The phrase in question is «Ἰησοῦν τὸν λεγόμενον Χριστόν». It does not mean that Pilate himself was confessing Jesus to be “the Christ.” Rather, the expression is commonly used in the NT to describe what people are generally called or named by others.1 For example,
Ἰησοῦς ὁ λεγόμενος Χριστός — Jesus who is called Christ
Σίμωνα τὸν λεγόμενον Πέτρον — Simon who is called Peter
Σίμων ὁ λεγόμενος Πέτρος — Simon who is called Peter
τοῦ ἀρχιερέως τοῦ λεγομένου Καϊάφα — of the high priest who is called Caipahas
εἷς τῶν δώδεκα ὁ λεγόμενος Ἰούδας — one of the twelve, who is called Judas
εἰς χωρίον λεγόμενον Γεθσημανῆ — unto a place called Gethsemane
δέσμιον ἐπίσημον λεγόμενον Βαραββᾶν — a notable prisoner called Barabbas
εἰς τόπον λεγόμενον Γολγοθᾶ — unto a place called Golgotha
There are countless other examples in the NT. Thayer on λέγω states the following:2
e. to call by a name, to call, name; equivalent to καλῷ τινα with the accusative of predicate: τί με λέγεις ἀγαθόν; Mark 10:18; Luke 18:19; add, Mark 12:37; John 5:18; John 15:15; Acts 10:28; (1 Corinthians 12:3 R G); Revelation 2:20; passive with predicate nominative: Matthew 13:55; 1 Corinthians 8:5; Ephesians 2:11; 2 Thessalonians 2:4; Hebrews 11:24; ὁ λεγόμενος, with predicate nominative he that is surnamed, Matthew 1:16 (so Matthew 27:17); Matthew 10:2; John 20:24; Colossians 4:11; he that is named: Matthew 9:9; Matthew 26:3, 14; Matthew 27:16; Mark 15:7; Luke 22:47; John 9:11; cf. Fritzsche on Matthew, p. 31f; of things, places, cities, etc.: τό ὄνομα λέγεται, Revelation 8:11; participle called, Matthew 2:23; Matthew 26:36; Matthew 27:33; John 4:5; John 11:54; John 19:13; Acts 3:2; Acts 6:9; Hebrews 9:3; with Ἑβραϊστί added, John 19:13, 17; (cf. John 5:2 Tdf.); applied to foreign words translated into Greek, in the sense that is: Matthew 27:33; John 4:25; John 11:16; John 21:2; also ὁ λέγεται, John 20:16; ὁ λέγεται ἑρμηνευόμενον (L Tr WH μεθερμηνευόμενον), John 1:38(39); διερμηνευομένη λέγεται, Acts 9:36.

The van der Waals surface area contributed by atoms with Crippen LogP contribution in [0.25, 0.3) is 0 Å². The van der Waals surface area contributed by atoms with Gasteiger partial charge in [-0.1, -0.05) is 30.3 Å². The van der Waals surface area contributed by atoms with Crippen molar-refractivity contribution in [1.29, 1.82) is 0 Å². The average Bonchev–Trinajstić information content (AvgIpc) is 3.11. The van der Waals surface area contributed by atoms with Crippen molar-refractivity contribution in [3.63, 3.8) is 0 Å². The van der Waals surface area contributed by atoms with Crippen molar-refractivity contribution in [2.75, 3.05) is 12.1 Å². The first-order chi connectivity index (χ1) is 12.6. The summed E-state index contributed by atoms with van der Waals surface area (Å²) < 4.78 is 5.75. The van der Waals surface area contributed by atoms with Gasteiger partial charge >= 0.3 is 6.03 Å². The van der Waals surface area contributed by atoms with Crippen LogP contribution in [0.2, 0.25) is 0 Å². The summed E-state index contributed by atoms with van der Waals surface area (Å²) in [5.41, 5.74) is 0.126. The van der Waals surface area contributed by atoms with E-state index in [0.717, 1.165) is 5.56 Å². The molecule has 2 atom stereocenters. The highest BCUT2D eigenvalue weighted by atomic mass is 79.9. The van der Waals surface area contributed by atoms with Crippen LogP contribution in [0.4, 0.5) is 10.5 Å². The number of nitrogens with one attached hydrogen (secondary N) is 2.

1 It does not exclude the speaker from also calling the person by the name, but it certainly does not require it.
2 Thayer, p. 375, λέγω, II., 2., e.
Wilke, Christian Gottlob. A Greek-English Lexicon of the New Testament: Being Grimm Wilke’s Clavis Novi Testamenti. Trans. Thayer, Joseph Henry. Ed. Grimm, Carl Ludwig Wilibald. Rev. ed. New York: American Book, 1889.